There are numerous interventions (treatments, services and other forms of support) designed to prevent or reduce self injurious behaviours in people on the autism spectrum. Most interventions are
These interventions fall into three main categories: psychological techniques, medications and other approaches. In practice, these approaches may overlap. For example, a multidisciplinary team may suggest the use of medications or physical exercise alongside a behavioural support programme.
We believe that, whichever interventions are used, it is important to treat the person with respect, listen to what they say and give them choices over their lives. We also believe that any intervention should follow the principles established by Fleming, Hurley and the Goth (2015).
Most researchers and practitioners believe it is essential to identify the specific factors that may be causing an individual to self injure before deciding the most appropriate intervention to use. This is normally done using a functional assessment, which is described by Minshawi et al (2014).
“Prior to the implementation of any intervention for SIB, an appropriate evaluation of SIB should include a combination of a thorough interview with the individual and/or caregivers, indirect assessments, behavioral observation, pre-treatment objective data collection (eg, behavior logs, scatterplots, event or duration recording), a medical evaluation, and a [functional behaviour assessment]. Being able to identify and thoroughly assess the occurrence and impact of a person’s SIB on their, and others’ quality of life, as well as identifying those specific situations or events which trigger and contribute to the persistence of the individual’s problem behavior is currently the accepted method to increase more person-centered treatment planning and progress monitoring in lieu of more reactive, punitive procedures.”
There are a number of psychological approaches sometimes used to prevent or reduce self injurious behaviours in people on the autism spectrum. Many of these approaches use behavioural techniques based on the principles of applied behaviour analysis and may be incorporated within a behavioural support plan. They include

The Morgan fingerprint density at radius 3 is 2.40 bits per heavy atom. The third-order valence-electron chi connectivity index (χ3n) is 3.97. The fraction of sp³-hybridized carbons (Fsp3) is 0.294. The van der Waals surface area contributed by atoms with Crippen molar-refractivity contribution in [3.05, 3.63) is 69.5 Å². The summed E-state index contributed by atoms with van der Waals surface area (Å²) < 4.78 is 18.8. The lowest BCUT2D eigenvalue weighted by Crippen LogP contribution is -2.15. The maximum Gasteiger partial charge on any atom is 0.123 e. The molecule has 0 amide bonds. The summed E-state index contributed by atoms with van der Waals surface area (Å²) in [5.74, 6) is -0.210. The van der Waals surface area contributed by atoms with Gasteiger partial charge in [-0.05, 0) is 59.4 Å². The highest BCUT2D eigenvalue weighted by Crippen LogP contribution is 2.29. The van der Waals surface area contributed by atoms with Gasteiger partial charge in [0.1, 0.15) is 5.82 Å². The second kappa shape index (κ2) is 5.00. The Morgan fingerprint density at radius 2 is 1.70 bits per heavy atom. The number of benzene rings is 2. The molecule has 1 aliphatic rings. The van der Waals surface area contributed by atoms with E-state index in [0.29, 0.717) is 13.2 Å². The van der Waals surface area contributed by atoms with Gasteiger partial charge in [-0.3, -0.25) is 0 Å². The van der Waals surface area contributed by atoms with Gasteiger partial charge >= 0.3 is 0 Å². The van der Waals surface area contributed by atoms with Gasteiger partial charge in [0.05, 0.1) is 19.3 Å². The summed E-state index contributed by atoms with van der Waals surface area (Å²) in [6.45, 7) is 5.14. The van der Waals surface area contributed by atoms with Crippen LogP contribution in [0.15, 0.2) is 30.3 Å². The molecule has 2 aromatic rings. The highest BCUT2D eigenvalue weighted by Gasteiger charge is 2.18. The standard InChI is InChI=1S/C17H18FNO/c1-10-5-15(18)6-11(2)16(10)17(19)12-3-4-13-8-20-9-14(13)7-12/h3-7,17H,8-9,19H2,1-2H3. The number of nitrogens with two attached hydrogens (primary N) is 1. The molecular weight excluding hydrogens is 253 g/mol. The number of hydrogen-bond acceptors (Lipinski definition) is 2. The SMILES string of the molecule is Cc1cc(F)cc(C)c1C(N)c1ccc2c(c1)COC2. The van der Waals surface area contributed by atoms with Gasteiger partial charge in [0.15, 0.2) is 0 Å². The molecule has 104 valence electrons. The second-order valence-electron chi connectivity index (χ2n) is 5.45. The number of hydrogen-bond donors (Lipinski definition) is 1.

Note 1: Some people on the autism spectrum do not enjoy social attention. For them, social attention may cause distress and increase challenging behaviours.
Note 2: We believe that “punishment-based” psychological techniques, such as response reduction procedures, aversives and physical restraint, should only be used in exceptional circumstances, with extreme caution and following established guidance on safeguarding. Some “punishment-based” behavioural strategies (such as the use of electric shock) are illegal in many countries including the UK.
Note 3: According to Minshawi et al (2014) “Physical restraint should be considered a last-resort form of behavioral intervention due to the restrictive nature of this intervention and the potential for injury or harm and should only be used as part of a structured behavior intervention plan”.
If the self injurious behaviour is pervasive, long standing or very severe, then medications may be considered. Many of these medications are designed to change the amount and the action of specific neurotransmitters in the brain in order to change the person’s behaviour. Those neurotransmitters include dopamine, endorphins, glutamate, and gamma-aminobutyric acid.
Specific types of medications used to treat self injurious behaviours include
Please note: Medications should only be used under the direction of a suitably qualified practitioner, such as a paediatrician or psychiatrist, and only after there has been no or limited response to other interventions. The effects should be carefully monitored and reviewed on a regular basis and the medication withdrawn if no significant benefits are seen. Some medications have significant side effects or interactions with other substances. Some may even make the self injurious behaviours worse in some people.
There are numerous other interventions that have been suggested as ways to prevent or reduce self injurious behaviours in people on the autism spectrum. These include
Please note: There is currently no high quality research evidence to suggest that these interventions are effective in reducing self injurious behaviours in people on the autism spectrum, although that does not necessarily mean that they do not work.